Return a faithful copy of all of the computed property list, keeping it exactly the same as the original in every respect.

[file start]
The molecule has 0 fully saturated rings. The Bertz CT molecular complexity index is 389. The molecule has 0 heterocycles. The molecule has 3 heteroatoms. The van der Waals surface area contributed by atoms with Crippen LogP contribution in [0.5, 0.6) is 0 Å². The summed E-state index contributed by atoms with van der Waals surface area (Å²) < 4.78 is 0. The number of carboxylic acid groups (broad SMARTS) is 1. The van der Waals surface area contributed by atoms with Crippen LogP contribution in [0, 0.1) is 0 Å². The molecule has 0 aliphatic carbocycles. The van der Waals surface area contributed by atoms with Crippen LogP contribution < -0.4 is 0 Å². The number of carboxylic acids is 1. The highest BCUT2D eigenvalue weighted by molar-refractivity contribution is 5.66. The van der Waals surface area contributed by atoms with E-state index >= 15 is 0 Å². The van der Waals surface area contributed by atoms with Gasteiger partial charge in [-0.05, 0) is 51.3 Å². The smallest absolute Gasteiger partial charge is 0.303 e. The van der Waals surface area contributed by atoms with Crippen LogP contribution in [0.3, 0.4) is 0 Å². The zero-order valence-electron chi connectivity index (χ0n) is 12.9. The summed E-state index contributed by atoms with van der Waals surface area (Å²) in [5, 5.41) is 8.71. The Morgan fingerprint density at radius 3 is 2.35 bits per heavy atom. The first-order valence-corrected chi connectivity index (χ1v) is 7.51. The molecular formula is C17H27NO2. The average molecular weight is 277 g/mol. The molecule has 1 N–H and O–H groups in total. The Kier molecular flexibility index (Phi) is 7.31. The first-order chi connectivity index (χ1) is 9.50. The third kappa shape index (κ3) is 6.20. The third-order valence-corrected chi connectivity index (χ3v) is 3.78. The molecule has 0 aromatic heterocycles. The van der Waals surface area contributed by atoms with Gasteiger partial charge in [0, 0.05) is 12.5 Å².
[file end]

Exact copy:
The molecule has 0 fully saturated rings. The Bertz CT molecular complexity index is 389. The molecule has 0 heterocycles. The molecule has 3 heteroatoms. The van der Waals surface area contributed by atoms with Crippen LogP contribution in [0.5, 0.6) is 0 Å². The summed E-state index contributed by atoms with van der Waals surface area (Å²) < 4.78 is 0. The number of carboxylic acid groups (broad SMARTS) is 1. The van der Waals surface area contributed by atoms with Crippen LogP contribution in [0, 0.1) is 0 Å². The molecule has 0 aliphatic carbocycles. The van der Waals surface area contributed by atoms with Crippen LogP contribution < -0.4 is 0 Å². The number of carboxylic acids is 1. The highest BCUT2D eigenvalue weighted by molar-refractivity contribution is 5.66. The van der Waals surface area contributed by atoms with E-state index >= 15 is 0 Å². The van der Waals surface area contributed by atoms with Gasteiger partial charge in [-0.05, 0) is 51.3 Å². The smallest absolute Gasteiger partial charge is 0.303 e. The van der Waals surface area contributed by atoms with Crippen LogP contribution in [0.3, 0.4) is 0 Å². The zero-order valence-electron chi connectivity index (χ0n) is 12.9. The summed E-state index contributed by atoms with van der Waals surface area (Å²) in [5, 5.41) is 8.71. The Morgan fingerprint density at radius 3 is 2.35 bits per heavy atom. The first-order valence-corrected chi connectivity index (χ1v) is 7.51. The molecular formula is C17H27NO2. The average molecular weight is 277 g/mol. The molecule has 1 N–H and O–H groups in total. The Kier molecular flexibility index (Phi) is 7.31. The first-order chi connectivity index (χ1) is 9.50. The third kappa shape index (κ3) is 6.20. The third-order valence-corrected chi connectivity index (χ3v) is 3.78. The molecule has 0 aromatic heterocycles. The van der Waals surface area contributed by atoms with Gasteiger partial charge in [0, 0.05) is 12.5 Å².